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Search underway for Texas deputy who reported her vehicle was flooded after severe storms

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AUSTIN, Texas — Rescue crews in Central Texas were searching Thursday for a sheriff's deputy who radioed for help minutes before her empty patrol car was found submerged by floodwaters, while heavy rains in West Texas caused dozens of streets and some houses to flood.

Roger Wade, a spokesman for the Travis County Sheriff's Office, said the deputy was checking low-water crossings during storms. She radioed shortly before 2 a.m. CDT Thursday, saying her vehicle was being washed away in an Austin-area subdivision.

"We believe she was swept into the low-water crossing by water going down the street," said Wade, who identified the deputy only as a seven-year veteran of the department.

Austin-Travis County EMS was contending with three other swift-water rescues in the region, Cmdr. Mike Benavides said. No injuries were reported in those rescues.

The Austin area received 5 to 7 inches of rain early Thursday, said Cory Van Pelt, a forecaster with the National Weather Service in New Braunfels. Rainfall from remnants of Hurricane Odile pelted parts of the U.S. Southwest, including in Texas from El Paso to Houston.

"We are getting moisture from Odile," Van Pelt said. "We also got a lot of Gulf of Mexico moisture that came in, a combination of the two."

PHOTO: Women use a plastic sheet to try and stay dry in downtown Conroe, Texas, Thursday, Sept. 18, 2014. Heavy rains continue to hit the region with several power outages reported in the downtown area and continuing west toward Lake Conroe. (AP Photo/ The Courier, Jason Fochtman)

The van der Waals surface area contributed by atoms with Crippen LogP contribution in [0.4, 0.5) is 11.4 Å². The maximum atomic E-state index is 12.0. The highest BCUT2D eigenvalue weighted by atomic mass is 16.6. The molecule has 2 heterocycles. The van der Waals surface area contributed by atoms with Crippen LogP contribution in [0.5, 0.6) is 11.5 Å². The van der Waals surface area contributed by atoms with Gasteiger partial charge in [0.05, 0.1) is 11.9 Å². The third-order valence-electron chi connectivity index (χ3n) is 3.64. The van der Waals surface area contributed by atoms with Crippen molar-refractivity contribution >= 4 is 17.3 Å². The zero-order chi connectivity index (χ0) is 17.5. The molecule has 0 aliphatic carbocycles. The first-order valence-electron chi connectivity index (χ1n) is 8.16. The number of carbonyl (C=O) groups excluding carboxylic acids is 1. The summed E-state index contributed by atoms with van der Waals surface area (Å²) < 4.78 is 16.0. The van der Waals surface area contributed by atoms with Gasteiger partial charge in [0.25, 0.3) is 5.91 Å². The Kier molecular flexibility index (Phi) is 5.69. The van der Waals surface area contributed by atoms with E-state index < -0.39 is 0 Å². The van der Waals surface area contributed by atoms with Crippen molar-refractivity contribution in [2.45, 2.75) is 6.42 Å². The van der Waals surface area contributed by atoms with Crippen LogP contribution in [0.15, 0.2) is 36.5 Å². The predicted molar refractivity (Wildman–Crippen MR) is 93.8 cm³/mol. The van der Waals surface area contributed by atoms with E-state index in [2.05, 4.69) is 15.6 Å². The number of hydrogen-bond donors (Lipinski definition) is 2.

Women use a plastic sheet to try and stay dry in downtown Conroe, Texas, Thursday, Sept. 18, 2014. Heavy rains continue to hit the region with several power outages reported in the downtown area and continuing west toward Lake Conroe. (AP Photo/ The Courier, Jason Fochtman)

Austin Energy reported about 1,100 customers without power Thursday.

Heavy rain also caused flooding in far West Texas, where a portion of Interstate 10 remained closed for several hours Wednesday night and fire crews responded to more than 100 weather-related calls.

Forecasters issued a flash flood watch through Thursday night for the El Paso area, where two people were rescued from a swamped vehicle. A third person who swam to safety was being treated for minor injuries, El Paso Fire Department Battalion Chief Carlos Franco said.

"We're moving, we can't live here anymore," said Jesús Contreras, whose house flooded Wednesday night.

His and other homes located at the lowest end of a central El Paso street flooded with about a foot of water. "This is like a funnel, all the water that comes from the mountains, from other streets just comes down here," he said.

Greg Lundeen, a National Weather Service meteorologist for the El Paso area, said some areas of east El Paso received up to 3 inches of rain in an hour Wednesday night and that rain is expected to continue falling over the next 18 hours.

Several hundred homes and businesses in the El Paso area lost electricity, according to El Paso Electric.

In southeastern New Mexico, the town of La Union saw up to 3 inches of rainfall, forcing residents to scramble to keep water out of their homes.

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PHOTO: A woman uses a plastic sheet to try and stay dry in downtown Conroe, Texas, Thursday, Sept. 18, 2014. Heavy rains continue to hit the region with several power outages reported in the downtown area and continuing west toward Lake Conroe. (AP Photo/ The Courier, Jason Fochtman)
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